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St Mary-at-Lambeth
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St Mary's has been run since 1979 by the Tradescant Trust as the Garden Museum, for in its churchyard there lie buried those famous pioneers of English horticulture, John Tradescant (c.1570-1638) and his son, also John (1608-62), gardeners to the monarchs and magnates of Stuart England. West of their tomb stands the monument of William Bligh, who was the master of the Bounty in 1789 when the notorious mutiny took place. His house still stands in Lambeth Road.

St Mary-at-Lambeth

The pedlar, who traditionally gave an acre of land to the parish on the site of County Hall (access on application).


The church is a remodelling by P. C. Hardwick in 1851-2 of a building of 1374-7, whose aisles were rebuilt and extended in early Tudor times. Its architectural character is therefore that of 14th-century Decorated. Lambeth Palace stands next door as the London home of the Archbishops of Canterbury; the palace's 15th-century red-brick gateway forms a picturesque pair with St Mary's ragstone tower. Several archbishops have been buried in the church, or have memorials there.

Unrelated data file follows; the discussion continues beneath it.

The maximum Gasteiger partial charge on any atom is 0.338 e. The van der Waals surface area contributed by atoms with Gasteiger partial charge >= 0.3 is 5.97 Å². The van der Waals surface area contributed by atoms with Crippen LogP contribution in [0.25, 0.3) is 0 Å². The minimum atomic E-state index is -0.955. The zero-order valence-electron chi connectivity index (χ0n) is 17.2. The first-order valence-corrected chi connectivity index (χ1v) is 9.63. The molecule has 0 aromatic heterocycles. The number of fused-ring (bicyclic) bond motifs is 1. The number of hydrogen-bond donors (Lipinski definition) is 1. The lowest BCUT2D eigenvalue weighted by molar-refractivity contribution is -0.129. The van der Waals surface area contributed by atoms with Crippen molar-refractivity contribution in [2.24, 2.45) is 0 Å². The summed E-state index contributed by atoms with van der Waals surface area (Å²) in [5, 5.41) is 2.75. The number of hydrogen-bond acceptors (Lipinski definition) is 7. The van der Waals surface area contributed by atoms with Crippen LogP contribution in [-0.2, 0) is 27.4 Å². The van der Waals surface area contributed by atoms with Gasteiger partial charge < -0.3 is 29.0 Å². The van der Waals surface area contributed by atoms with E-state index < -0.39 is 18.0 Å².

St Mary-at-Lambeth

Captain Bligh's tomb in the churchyard.


The interior walls and columns are very sprucely cleaned amidst the museum's display. The tall nave has standard 14th-century octagonal columns with moulded capitals. The sizeable chancel has two Tudor tomb-chests, flanking the former high altar, but now hidden behind a screen. The east window has flowing tracery and is filled with stained glass by Francis Stevens. The west window is Perpendicular and has stained glass in memory of Archbishop Moore. On the north wall there is a terracotta carving of the Crucifixion by George Tinworth.


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